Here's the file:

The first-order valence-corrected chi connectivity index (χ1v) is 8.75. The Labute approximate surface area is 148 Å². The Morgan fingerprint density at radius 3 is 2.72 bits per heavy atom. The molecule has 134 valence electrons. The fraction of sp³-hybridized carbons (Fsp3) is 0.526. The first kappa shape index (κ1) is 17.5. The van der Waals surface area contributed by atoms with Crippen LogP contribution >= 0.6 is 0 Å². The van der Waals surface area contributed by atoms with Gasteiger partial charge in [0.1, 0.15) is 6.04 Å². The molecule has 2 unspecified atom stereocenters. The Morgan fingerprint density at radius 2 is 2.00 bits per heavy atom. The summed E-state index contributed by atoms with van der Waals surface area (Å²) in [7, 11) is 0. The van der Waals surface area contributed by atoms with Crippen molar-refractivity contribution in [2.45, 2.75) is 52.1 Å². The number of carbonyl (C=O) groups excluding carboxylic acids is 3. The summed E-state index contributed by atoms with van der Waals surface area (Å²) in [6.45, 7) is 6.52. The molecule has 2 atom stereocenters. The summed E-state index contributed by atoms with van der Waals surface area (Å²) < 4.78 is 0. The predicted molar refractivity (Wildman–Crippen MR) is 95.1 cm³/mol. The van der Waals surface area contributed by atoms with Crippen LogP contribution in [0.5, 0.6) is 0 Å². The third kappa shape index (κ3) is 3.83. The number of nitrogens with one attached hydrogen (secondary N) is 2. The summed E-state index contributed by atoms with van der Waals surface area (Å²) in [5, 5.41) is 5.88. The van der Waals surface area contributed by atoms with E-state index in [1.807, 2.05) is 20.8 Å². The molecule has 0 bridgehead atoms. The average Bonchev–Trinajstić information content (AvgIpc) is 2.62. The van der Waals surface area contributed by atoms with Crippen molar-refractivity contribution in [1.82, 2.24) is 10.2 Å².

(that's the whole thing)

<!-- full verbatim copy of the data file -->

The first-order valence-corrected chi connectivity index (χ1v) is 8.75. The Labute approximate surface area is 148 Å². The Morgan fingerprint density at radius 3 is 2.72 bits per heavy atom. The molecule has 134 valence electrons. The fraction of sp³-hybridized carbons (Fsp3) is 0.526. The first kappa shape index (κ1) is 17.5. The van der Waals surface area contributed by atoms with Crippen LogP contribution >= 0.6 is 0 Å². The van der Waals surface area contributed by atoms with Gasteiger partial charge in [0.1, 0.15) is 6.04 Å². The molecule has 2 unspecified atom stereocenters. The Morgan fingerprint density at radius 2 is 2.00 bits per heavy atom. The summed E-state index contributed by atoms with van der Waals surface area (Å²) in [7, 11) is 0. The van der Waals surface area contributed by atoms with Crippen molar-refractivity contribution in [2.45, 2.75) is 52.1 Å². The number of carbonyl (C=O) groups excluding carboxylic acids is 3. The summed E-state index contributed by atoms with van der Waals surface area (Å²) in [6.45, 7) is 6.52. The molecule has 2 atom stereocenters. The summed E-state index contributed by atoms with van der Waals surface area (Å²) < 4.78 is 0. The predicted molar refractivity (Wildman–Crippen MR) is 95.1 cm³/mol. The van der Waals surface area contributed by atoms with Crippen LogP contribution in [0.5, 0.6) is 0 Å². The third kappa shape index (κ3) is 3.83. The number of nitrogens with one attached hydrogen (secondary N) is 2. The summed E-state index contributed by atoms with van der Waals surface area (Å²) in [5, 5.41) is 5.88. The van der Waals surface area contributed by atoms with E-state index in [1.807, 2.05) is 20.8 Å². The molecule has 0 bridgehead atoms. The average Bonchev–Trinajstić information content (AvgIpc) is 2.62. The van der Waals surface area contributed by atoms with Crippen molar-refractivity contribution in [1.82, 2.24) is 10.2 Å².